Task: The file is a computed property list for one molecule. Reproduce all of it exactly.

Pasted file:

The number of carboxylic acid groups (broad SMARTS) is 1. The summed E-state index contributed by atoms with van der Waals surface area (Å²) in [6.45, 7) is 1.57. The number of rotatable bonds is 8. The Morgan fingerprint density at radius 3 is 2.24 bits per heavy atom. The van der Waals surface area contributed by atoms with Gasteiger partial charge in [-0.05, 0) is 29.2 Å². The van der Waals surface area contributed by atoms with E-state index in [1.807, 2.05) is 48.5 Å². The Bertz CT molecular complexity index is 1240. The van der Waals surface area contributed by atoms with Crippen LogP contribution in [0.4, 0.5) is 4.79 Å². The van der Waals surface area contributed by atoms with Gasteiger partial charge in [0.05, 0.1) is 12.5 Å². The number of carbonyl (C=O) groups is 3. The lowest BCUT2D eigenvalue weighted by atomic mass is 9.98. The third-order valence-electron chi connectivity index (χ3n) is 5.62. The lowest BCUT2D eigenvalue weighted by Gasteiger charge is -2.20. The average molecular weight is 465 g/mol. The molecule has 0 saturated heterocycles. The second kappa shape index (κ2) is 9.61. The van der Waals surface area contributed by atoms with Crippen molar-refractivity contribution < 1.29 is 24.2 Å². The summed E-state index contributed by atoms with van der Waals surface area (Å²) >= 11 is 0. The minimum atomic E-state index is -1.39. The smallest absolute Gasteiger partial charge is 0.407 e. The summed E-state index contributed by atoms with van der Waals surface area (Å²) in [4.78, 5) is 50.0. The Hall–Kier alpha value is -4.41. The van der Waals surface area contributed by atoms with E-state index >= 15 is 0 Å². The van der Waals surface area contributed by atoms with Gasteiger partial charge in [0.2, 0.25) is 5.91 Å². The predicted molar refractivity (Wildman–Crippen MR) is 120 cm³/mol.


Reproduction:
The number of carboxylic acid groups (broad SMARTS) is 1. The summed E-state index contributed by atoms with van der Waals surface area (Å²) in [6.45, 7) is 1.57. The number of rotatable bonds is 8. The Morgan fingerprint density at radius 3 is 2.24 bits per heavy atom. The van der Waals surface area contributed by atoms with Gasteiger partial charge in [-0.05, 0) is 29.2 Å². The van der Waals surface area contributed by atoms with E-state index in [1.807, 2.05) is 48.5 Å². The Bertz CT molecular complexity index is 1240. The van der Waals surface area contributed by atoms with Crippen LogP contribution in [0.4, 0.5) is 4.79 Å². The van der Waals surface area contributed by atoms with Gasteiger partial charge in [0.05, 0.1) is 12.5 Å². The number of carbonyl (C=O) groups is 3. The lowest BCUT2D eigenvalue weighted by atomic mass is 9.98. The third-order valence-electron chi connectivity index (χ3n) is 5.62. The lowest BCUT2D eigenvalue weighted by Gasteiger charge is -2.20. The average molecular weight is 465 g/mol. The molecule has 0 saturated heterocycles. The second kappa shape index (κ2) is 9.61. The van der Waals surface area contributed by atoms with Crippen molar-refractivity contribution < 1.29 is 24.2 Å². The summed E-state index contributed by atoms with van der Waals surface area (Å²) >= 11 is 0. The minimum atomic E-state index is -1.39. The smallest absolute Gasteiger partial charge is 0.407 e. The summed E-state index contributed by atoms with van der Waals surface area (Å²) in [4.78, 5) is 50.0. The Hall–Kier alpha value is -4.41. The van der Waals surface area contributed by atoms with E-state index >= 15 is 0 Å². The van der Waals surface area contributed by atoms with Gasteiger partial charge in [0.2, 0.25) is 5.91 Å². The predicted molar refractivity (Wildman–Crippen MR) is 120 cm³/mol.